Earlier this year fifteen libraries across the state launched a special Teen Reading Lounge pilot. The goal was to provide ways for teens to meaningfully contribute to their communities and participate in civically focused activities, with a special emphasis on reaching youth from diverse backgrounds, including low-income youth. Throughout the eight-week pilot, librarians and program facilitators worked tirelessly to intentionally reach and engage youth who may not normally have the opportunity to participate in this type of programming.
The result? Preliminary data from our program evaluators suggest that teens who participated in this round of Teen Reading Lounge have become more interested in volunteerism and leadership opportunities in their libraries and communities.
What impact did Teen Reading Lounge have?
Through this Teen Reading Lounge pilot, we’ve learned that the humanities help to build community among young people. Teen Reading Lounge provides participants with the opportunity to discuss topics and issues that are relevant to them; by having these conversations, teens are better able to build relationships with one another, and this connectedness builds a sense of community.
For example, Leslie Stillings, director of youth services at Pottstown Memorial Library, structured her library’s Teen Reading Lounge so that the upper middle school and high school students acted as mentors to younger youth. The older teens facilitated the discussion, which helped younger teens to feel more comfortable and created a strong sense of community. Teens who hadn’t known each other before began to mesh and form friendships; as these friendships developed the teens became more confident and began opening up more during discussions. Empowering the older teens to organize and make decisions about the program also aided in the development of leadership skills.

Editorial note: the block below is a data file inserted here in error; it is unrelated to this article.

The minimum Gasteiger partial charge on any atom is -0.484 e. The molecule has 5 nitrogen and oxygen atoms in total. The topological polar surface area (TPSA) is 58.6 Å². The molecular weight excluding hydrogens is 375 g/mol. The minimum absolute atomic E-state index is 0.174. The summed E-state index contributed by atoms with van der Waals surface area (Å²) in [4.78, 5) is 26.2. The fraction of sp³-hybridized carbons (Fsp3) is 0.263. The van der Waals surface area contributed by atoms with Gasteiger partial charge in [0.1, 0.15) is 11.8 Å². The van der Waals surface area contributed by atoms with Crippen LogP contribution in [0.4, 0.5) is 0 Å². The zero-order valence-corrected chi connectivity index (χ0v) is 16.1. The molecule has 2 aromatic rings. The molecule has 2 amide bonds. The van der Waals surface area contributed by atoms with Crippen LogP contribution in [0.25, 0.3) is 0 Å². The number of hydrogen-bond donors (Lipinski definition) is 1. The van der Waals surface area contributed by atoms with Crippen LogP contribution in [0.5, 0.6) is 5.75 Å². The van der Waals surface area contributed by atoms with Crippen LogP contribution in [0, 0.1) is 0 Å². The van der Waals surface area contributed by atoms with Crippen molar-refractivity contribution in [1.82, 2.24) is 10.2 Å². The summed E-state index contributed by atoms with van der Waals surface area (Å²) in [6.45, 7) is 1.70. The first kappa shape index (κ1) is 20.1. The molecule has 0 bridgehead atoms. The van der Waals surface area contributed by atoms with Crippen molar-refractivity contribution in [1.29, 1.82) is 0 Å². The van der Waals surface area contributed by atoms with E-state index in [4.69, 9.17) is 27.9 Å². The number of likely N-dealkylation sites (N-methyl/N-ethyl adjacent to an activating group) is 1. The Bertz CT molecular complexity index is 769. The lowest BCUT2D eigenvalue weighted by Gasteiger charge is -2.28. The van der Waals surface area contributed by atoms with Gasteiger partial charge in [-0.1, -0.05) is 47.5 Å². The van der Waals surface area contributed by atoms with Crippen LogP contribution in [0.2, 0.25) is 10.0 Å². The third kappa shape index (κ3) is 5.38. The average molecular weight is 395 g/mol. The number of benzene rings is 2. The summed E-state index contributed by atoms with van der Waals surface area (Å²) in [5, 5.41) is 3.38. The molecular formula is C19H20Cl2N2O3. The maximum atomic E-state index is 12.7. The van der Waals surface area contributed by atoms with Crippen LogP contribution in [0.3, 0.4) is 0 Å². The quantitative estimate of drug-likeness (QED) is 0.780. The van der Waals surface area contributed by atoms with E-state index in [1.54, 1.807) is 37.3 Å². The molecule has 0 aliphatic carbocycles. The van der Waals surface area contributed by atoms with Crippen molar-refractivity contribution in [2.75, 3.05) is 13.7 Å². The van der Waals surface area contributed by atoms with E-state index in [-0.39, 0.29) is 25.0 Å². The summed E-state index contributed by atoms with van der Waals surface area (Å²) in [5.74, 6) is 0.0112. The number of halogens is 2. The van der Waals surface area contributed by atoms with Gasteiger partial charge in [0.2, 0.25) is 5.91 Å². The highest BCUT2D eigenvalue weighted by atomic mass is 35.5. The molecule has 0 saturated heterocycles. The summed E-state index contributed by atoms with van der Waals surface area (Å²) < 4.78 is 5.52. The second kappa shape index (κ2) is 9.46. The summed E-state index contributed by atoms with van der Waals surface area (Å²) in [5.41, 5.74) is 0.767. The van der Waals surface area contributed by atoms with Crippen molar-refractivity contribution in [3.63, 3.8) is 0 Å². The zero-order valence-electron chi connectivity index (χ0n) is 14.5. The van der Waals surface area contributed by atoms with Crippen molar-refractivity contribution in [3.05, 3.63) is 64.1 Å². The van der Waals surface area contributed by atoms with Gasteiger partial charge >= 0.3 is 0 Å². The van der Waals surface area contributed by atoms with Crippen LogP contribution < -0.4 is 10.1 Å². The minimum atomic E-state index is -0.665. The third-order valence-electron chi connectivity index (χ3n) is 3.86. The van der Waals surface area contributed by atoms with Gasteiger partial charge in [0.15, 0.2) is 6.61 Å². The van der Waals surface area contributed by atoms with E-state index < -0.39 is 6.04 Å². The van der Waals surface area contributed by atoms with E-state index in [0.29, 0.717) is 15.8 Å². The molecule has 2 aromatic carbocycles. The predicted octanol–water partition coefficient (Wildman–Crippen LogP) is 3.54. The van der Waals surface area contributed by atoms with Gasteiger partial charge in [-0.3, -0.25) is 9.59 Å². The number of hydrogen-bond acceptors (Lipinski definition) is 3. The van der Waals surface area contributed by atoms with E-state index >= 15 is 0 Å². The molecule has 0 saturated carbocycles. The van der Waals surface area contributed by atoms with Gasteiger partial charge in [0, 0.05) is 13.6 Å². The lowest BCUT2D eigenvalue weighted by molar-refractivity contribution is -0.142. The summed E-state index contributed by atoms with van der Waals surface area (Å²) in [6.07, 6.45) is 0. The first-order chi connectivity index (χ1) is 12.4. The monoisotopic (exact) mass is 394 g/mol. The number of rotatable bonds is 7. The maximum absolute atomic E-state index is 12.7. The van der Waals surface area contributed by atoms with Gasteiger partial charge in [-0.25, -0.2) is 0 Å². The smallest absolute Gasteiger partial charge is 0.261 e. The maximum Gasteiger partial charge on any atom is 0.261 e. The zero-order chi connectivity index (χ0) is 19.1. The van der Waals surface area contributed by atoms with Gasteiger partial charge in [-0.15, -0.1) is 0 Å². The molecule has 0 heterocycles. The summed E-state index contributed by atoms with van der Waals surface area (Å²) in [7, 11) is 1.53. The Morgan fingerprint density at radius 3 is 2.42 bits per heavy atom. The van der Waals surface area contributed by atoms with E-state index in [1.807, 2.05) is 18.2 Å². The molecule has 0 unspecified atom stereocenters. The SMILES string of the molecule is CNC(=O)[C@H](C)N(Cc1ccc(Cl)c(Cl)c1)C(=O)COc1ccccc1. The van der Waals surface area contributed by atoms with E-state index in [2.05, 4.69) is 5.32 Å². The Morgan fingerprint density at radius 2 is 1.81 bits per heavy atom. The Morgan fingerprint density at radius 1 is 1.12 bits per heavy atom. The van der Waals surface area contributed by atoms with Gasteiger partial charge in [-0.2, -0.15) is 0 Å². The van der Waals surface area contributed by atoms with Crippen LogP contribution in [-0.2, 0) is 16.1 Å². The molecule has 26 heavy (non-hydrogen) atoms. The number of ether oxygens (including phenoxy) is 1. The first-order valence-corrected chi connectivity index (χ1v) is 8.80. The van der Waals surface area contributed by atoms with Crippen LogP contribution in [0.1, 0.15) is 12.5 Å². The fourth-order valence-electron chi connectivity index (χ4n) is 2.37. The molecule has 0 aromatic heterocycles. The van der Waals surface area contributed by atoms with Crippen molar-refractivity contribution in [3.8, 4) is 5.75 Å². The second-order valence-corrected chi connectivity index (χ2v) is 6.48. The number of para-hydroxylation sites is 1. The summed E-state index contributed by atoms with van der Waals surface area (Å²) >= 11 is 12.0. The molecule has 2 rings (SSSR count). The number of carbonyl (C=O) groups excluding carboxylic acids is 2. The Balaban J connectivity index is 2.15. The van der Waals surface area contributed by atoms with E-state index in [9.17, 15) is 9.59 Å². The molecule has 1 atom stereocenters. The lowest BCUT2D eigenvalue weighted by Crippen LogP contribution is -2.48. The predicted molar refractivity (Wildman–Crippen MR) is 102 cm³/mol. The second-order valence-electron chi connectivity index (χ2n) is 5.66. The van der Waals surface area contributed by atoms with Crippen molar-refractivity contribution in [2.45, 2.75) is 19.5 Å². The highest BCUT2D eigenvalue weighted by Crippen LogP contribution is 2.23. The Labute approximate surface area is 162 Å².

The program also helped teens to build confidence in themselves and in their reading abilities. “Many of the participants have low self-confidence, but now they have a place to come and feel welcome,” said Stillings. “Teen Reading Lounge has definitely helped to build their confidence by finding a comfortable space within the library.”
At Priestley Forsyth Memorial Library in Northumberland, Kim King, the youth services coordinator, was surprised at how all the kids had taken a liking to reading –not just the strong readers, but also the kids who had been less interested in reading at the beginning of the program. “The older, stronger readers have been motivating the others, and kids who had challenges with reading have stuck with it and stepped up their game,” said King.
Successes and Challenges
Aside from learning that the humanities can help build community among teens, librarians and facilitators also observed that low-income youth may face many more challenges than their peers. “A lot of stereotypes about these students [from low-income backgrounds] being just uneducated wasn’t true,” said Carla Christopher, program facilitator at Martin Memorial Library in York. “Our students were holding down jobs, providing childcare for siblings and running households in support of their working parents. Their intelligence just wasn’t able to be traditionally measured.”